One month later we returned to show the finished film at the school. We drove through torrential rain to get there, only to discover that the school and much of the village had been evacuated due to a freak flash flood combined with a high tide. Once you have seen the film you will be better placed to understand why this felt quite so significant. It was not until we collectively viewed the film a couple of weeks later that the significance of the films theme came home. It felt  as though we had collectively, albeit unintentionally, designed a magical act that would summon the sea to us in an act of unity.

Of course the whole thing was just a coincidence. Yes, of course it was. Cinema is not a magic act. There just happened to be a high tide combined with a flash flood on the day we planned to show the film. Nothing strange there. Nothing strange at all. Other than the film perhaps. I can’t remember what the children thought of it. I seem to remember a lot of fairly blank stares. I do remember one of the parents telling me that they felt it was a cross between a David Lynch movie and the Blair Witch Project but I can’t remember whether is was supposed to be a critique or a threat. I took as a compliment and have kept it to this day, to share it with you, here.



Yours dubiously,

Mr X



                        all material © 2014


The Great Walk: Conversations

It was one of those party’s that started in the middle of the afternoon. One of those parties where those attending are old enough to know how to pace themselves to make it through to breakfast the following morning.

We were in costume; a future imagined by imaginary Victorians – steam powered, tea driven, opium crazed adventurers, delighting in the whimsicality of the post colonialism of it all. Or at least I was.

At about six in the evening that an attractive aviator handed me this…

Map Tube

“Read the label.” She said.


…it said.

She smiled as I un-scrolled the contents of the tube.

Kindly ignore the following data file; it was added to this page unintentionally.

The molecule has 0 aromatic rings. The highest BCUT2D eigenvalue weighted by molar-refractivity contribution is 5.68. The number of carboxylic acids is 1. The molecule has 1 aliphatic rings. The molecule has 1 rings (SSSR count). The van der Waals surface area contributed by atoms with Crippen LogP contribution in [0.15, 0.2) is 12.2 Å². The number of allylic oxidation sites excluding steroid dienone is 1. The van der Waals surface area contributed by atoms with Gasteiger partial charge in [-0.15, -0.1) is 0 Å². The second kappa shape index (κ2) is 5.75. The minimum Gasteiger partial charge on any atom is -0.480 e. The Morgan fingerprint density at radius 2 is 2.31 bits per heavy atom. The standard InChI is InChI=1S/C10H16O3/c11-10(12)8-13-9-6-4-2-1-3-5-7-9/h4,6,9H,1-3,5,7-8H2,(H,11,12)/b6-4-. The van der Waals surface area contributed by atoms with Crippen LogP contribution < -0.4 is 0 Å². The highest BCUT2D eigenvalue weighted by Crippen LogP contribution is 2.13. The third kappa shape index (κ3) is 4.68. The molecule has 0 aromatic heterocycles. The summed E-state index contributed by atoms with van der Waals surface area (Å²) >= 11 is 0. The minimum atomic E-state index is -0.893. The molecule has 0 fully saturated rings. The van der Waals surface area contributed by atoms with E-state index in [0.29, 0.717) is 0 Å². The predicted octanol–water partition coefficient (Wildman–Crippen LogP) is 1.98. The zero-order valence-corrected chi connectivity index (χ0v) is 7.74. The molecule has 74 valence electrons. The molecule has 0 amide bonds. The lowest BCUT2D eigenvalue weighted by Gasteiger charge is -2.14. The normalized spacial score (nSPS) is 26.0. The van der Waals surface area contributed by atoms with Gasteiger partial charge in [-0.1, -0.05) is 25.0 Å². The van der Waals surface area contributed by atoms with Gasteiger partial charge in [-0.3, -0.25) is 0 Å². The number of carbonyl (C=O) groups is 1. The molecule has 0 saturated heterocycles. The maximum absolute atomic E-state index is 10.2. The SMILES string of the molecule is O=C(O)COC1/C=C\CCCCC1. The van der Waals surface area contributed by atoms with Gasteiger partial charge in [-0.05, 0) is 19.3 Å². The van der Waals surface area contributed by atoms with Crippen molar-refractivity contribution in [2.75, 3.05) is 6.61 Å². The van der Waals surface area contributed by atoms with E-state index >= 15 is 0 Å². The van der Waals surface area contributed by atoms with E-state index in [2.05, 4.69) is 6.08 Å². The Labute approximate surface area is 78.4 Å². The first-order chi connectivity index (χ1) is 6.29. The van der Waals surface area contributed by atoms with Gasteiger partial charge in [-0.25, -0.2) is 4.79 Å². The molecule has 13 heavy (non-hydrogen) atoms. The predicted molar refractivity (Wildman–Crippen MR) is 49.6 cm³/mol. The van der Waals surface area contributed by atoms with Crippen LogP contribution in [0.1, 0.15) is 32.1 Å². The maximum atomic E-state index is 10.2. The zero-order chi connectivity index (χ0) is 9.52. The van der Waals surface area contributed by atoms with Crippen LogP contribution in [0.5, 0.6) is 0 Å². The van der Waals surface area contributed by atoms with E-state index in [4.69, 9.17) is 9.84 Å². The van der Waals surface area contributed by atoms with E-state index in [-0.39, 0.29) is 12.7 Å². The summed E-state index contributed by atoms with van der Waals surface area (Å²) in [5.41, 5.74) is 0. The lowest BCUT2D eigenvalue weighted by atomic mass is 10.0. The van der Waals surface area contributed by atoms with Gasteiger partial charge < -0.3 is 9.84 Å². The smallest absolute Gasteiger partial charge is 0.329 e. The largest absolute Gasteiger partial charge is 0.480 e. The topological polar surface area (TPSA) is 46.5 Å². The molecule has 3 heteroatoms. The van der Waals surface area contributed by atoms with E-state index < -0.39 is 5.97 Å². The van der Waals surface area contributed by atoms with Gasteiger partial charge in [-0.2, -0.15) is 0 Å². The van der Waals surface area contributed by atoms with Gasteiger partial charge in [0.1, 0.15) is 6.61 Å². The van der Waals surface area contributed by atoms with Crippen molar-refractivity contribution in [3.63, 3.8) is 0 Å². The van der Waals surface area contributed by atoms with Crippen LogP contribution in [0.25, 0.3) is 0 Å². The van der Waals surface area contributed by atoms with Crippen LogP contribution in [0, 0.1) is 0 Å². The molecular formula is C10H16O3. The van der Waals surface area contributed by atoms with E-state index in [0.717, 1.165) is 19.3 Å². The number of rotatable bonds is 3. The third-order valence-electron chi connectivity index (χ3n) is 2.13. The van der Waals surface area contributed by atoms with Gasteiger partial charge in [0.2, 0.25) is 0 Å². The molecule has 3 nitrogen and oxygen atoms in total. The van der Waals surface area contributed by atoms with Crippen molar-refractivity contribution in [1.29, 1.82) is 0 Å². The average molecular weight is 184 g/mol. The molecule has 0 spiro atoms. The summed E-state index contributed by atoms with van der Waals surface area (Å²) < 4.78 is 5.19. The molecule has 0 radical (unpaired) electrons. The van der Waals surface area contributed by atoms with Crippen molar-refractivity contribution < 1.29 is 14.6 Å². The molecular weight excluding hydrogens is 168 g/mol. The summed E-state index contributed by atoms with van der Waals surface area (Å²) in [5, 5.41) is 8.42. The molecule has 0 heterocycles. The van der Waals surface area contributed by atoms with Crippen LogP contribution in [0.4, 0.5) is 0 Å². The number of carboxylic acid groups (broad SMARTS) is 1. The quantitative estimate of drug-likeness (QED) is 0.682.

“That is Fantastic!” Was my response.

Those who have seen the film will get the joke.

She then ordered two more copies of the film, we talked for a while longer and then parted.

Suffice to say it was an interesting trip home.


Two days later I received a text from her.

It said: ‘Retraced Anton Vagus walk in Exeter up Prospect Steps.’

This is a level of engagement with the film I had not expected but absolutely delight in.


My current definition of art is this:

That it speaks of a soul, or it speaks to your soul.

I am beginning to think that this might be because, in what each of us calls art, we recognise a soul; a complete experience, one that might be changed or altered by it’s context but retains something that withstands relocation; it can stand by itself.

The Great Walk appears to be just that for some people. There are people who appear to be in conversation with it, beyond any relationship they have to those of us who made it.

I like that.

In fact I think it’s rather great.

So thank you all for playing.


Mr X




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Q: What is an Archenaut?

A: An Archenaut is the name given to one who explores the Archeverse.

Q: What is the Archeverse?

A: The Archeverse is the subconscious of the Universe perceived though the filter of you.

Q: Oh. How does that work then?

A: Easy. Just let your imagination use you to experience the universe. Then you’ll realise it is the universe that is imagining you.

Q: Huh?

A: Quite so.


Your dualistically,

Mr X